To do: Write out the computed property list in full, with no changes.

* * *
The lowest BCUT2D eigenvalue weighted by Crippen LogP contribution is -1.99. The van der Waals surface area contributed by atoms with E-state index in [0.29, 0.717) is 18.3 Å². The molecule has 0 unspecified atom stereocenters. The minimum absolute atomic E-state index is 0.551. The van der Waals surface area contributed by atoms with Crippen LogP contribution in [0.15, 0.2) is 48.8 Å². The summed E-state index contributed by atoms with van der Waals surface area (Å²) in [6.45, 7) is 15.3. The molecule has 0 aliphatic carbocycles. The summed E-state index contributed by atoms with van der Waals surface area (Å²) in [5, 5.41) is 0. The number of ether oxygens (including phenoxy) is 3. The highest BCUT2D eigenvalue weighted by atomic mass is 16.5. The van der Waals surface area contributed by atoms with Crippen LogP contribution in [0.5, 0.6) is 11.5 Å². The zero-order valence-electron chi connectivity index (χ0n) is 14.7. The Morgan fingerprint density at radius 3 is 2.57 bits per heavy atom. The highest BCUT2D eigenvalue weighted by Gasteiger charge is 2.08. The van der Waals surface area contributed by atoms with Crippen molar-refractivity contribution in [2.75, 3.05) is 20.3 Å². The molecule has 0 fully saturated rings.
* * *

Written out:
The lowest BCUT2D eigenvalue weighted by Crippen LogP contribution is -1.99. The van der Waals surface area contributed by atoms with E-state index in [0.29, 0.717) is 18.3 Å². The molecule has 0 unspecified atom stereocenters. The minimum absolute atomic E-state index is 0.551. The van der Waals surface area contributed by atoms with Crippen LogP contribution in [0.15, 0.2) is 48.8 Å². The summed E-state index contributed by atoms with van der Waals surface area (Å²) in [6.45, 7) is 15.3. The molecule has 0 aliphatic carbocycles. The summed E-state index contributed by atoms with van der Waals surface area (Å²) in [5, 5.41) is 0. The number of ether oxygens (including phenoxy) is 3. The highest BCUT2D eigenvalue weighted by atomic mass is 16.5. The van der Waals surface area contributed by atoms with Crippen LogP contribution in [0.5, 0.6) is 11.5 Å². The zero-order valence-electron chi connectivity index (χ0n) is 14.7. The Morgan fingerprint density at radius 3 is 2.57 bits per heavy atom. The highest BCUT2D eigenvalue weighted by Gasteiger charge is 2.08. The van der Waals surface area contributed by atoms with Crippen molar-refractivity contribution in [2.75, 3.05) is 20.3 Å². The molecule has 0 fully saturated rings.